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Durable memories and efficient neural coding through mnemonic training using the method of loci

By Isabella C Wagner, Boris N. Konrad, Philipp Schuster, Sarah Weisig, Dimitris Repantis, Kathrin Ohla, Simone Kühn, Guillen Fernandez, Axel Steiger, Claus Lamm, Michael Czisch, Martin Dresler

Posted 30 Apr 2020
bioRxiv DOI: 10.1101/2020.04.29.067561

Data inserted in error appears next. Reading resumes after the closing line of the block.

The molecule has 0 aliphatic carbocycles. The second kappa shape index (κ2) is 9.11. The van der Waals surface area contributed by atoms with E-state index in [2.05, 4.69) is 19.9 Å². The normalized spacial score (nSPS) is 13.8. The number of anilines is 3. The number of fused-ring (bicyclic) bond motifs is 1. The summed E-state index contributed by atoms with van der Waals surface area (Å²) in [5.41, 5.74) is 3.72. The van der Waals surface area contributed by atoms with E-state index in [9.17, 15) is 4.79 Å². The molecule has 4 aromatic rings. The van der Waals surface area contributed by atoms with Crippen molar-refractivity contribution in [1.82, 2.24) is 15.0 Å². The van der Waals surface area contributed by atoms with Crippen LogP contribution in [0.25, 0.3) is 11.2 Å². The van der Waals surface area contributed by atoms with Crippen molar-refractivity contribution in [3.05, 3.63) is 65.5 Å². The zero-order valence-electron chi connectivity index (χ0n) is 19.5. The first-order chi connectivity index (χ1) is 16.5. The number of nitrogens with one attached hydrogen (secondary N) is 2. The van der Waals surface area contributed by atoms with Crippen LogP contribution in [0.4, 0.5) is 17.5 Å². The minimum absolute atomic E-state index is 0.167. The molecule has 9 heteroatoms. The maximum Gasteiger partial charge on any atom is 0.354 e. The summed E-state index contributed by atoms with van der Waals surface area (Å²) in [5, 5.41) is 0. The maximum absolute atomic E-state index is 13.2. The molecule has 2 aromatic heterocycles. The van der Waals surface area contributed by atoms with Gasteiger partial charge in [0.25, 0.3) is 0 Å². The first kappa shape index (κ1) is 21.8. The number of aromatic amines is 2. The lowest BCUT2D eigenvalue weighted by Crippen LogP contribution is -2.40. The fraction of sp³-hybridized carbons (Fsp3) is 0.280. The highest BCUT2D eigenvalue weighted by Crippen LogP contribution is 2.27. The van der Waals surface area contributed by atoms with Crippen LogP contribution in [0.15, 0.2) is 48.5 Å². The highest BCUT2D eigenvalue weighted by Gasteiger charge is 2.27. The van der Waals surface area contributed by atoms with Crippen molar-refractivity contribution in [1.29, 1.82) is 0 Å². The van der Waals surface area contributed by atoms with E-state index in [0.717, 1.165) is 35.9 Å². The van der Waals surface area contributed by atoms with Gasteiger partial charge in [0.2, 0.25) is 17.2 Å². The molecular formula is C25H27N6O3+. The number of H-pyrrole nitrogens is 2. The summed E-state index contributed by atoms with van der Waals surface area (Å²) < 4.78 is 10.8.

Mnemonic techniques, such as the method of loci, can powerfully boost memory. Here, we compared memory athletes ranked among the world's top 50 in memory sports to mnemonics-naive controls. In a second study, participants completed a six-weeks memory training, working memory training, or no intervention. Behaviorally, memory training enhanced durable, longer-lasting memories. fMRI during encoding and recognition revealed task-based activation decreases in lateral prefrontal, as well as in parahippocampal and retrosplenial cortices in both memory athletes and participants after memory training, partly associated with better performance after four months. This was complemented by hippocampal-neocortical coupling during consolidation, which was stronger the more durable memories participants formed. Our findings are the first to demonstrate that mnemonic training boosts durable memory formation via decreased task-based activation and increased consolidation thereafter. This is in line with conceptual accounts of neural efficiency and highlights a complex interplay of neural processes critical for extraordinary memory. ### Competing Interest Statement The authors have declared no competing interest.

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